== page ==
abstractNote = {This paper refines the nature of the interactions between electron-deficient arenes and halide anions. Conclusions are based on (1) new crystal structures containing alkali halide salts with 1,2,4,5-tetracyanobenzene (TCB) and 18-crown-6, (2) evaluation of crystal structures found in the Cambridge Structural Database, and (3) MP2/aug-cc-pVDZ calculations of F?, Cl?, and Br? complexes with TCB, 1,3,5-tricyanobenzene, triazine, and hexafluorobenzene. When the halide lies above the plane of the ? system, the results establish that three distinctly different types of complexes are possible: strongly covalent ? complexes, weakly covalent donor ?-acceptor complexes, and electrostatic anion-? complexes. When aryl C?H groups are present, a fourth type of interaction leads to C?H???X? hydrogen bonding. Characterization of the different geometries encountered with the four possible binding motifs provides criteria needed to design host architectures containing electron-deficient arenes. This research was performed in part using the Molecular Science Computing Facility (MSCF) in the William R. Wiley Environmental Molecular Sciences laboratory, a national scientific user facility sponsored by the U.S. Department of Energy?s Office of Biological and Environmental Research located at the Pacific Northwest National Laboratory. The Pacific Northwest National Laboratory is operated by Battelle for the US Department of Energy.},
doi = {10.1021/ja063460m},
journal = {Journal of the American Chemical Society, 129(1):48-58},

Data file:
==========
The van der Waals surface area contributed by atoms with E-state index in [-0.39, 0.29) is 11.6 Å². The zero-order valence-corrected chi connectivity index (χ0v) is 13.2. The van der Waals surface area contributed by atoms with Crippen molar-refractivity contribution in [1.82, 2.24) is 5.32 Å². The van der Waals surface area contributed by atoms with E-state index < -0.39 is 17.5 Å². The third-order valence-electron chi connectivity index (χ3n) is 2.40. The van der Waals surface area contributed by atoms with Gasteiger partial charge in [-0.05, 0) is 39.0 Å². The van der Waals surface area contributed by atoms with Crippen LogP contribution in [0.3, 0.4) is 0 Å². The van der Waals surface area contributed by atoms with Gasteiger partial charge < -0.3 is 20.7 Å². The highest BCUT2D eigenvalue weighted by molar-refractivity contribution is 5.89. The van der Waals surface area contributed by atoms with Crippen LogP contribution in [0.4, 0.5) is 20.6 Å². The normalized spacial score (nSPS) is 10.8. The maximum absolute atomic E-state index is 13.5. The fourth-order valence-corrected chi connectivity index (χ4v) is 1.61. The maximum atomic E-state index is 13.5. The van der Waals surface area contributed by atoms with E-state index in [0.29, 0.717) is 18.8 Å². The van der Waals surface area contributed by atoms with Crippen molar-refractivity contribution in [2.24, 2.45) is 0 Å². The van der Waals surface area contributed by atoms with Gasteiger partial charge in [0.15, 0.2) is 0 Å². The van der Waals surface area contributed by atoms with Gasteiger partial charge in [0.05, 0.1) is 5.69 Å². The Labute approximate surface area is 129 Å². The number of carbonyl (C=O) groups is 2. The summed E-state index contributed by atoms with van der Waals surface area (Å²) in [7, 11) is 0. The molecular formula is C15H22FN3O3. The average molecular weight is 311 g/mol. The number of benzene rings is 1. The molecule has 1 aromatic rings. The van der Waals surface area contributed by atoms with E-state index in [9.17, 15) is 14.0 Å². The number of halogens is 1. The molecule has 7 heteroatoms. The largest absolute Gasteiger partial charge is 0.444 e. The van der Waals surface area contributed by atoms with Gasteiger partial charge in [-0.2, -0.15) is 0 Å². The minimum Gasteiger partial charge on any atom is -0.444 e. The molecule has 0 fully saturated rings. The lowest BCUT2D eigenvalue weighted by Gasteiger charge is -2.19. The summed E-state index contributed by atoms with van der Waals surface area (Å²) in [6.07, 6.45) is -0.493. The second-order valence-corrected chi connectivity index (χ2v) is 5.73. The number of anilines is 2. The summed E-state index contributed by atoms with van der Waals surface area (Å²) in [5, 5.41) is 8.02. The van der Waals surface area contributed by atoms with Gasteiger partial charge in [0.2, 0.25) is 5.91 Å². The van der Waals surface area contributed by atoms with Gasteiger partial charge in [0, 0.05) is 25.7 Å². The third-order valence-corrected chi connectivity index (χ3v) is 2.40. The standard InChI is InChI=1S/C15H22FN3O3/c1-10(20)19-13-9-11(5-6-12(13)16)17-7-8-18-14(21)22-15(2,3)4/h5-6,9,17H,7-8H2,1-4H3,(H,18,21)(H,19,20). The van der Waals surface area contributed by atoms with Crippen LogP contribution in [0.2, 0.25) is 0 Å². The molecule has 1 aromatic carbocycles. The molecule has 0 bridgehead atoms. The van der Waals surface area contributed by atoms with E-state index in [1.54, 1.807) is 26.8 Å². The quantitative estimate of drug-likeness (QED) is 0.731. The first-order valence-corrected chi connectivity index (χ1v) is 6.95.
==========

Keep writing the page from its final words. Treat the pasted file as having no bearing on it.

number = ,
volume = ,
place = {United States},
year = {Wed Jan 10 00:00:00 EST 2007},
month = {Wed Jan 10 00:00:00 EST 2007}
}
  • This paper refines the nature of the interactions between electron-deficient arenes and halide anions. Conclusions are based on (i) new crystal structures containing alkali halide salts with 1,2,4,5-tetracyanobenzene (TCB) and 18-crown-6, (ii) evaluation of crystal structures found in the Cambridge Structural Database, and (iii) MP2/aug-cc-pVDZ calculations of F-, Cl-, and Br- complexes with TCB, 1,3,5-tricyanobenzene, triazine, and hexafluorobenzene. When the halide lies above the plane of the pi system, the results establish that three distinctly different types of complexes are possible: strongly covalent sigma complexes, weakly covalent donor-pi-acceptor complexes, and noncovalent anion-pi complexes. When aryl C-H groups are present, amore » fourth type of interaction leads to C-H center dot center dot center dot X- hydrogen bonding. Characterization of the different geometries encountered with the four possible binding motifs provides criteria needed to design host architectures containing electron-deficient arenes.« less
  • The arrangement of urea ligands about different shaped anions has been evaluated with electronic structure calculations. Geometries and binding energies are reported for urea complexes with Cl{sup -}, NO{sub 3}{sup -}, and ClO{sub 4}{sup -}. The results yield new insight into the nature of urea-anion interactions and provide structural criteria for the deliberate design of anion selective receptors containing two or more urea donor groups.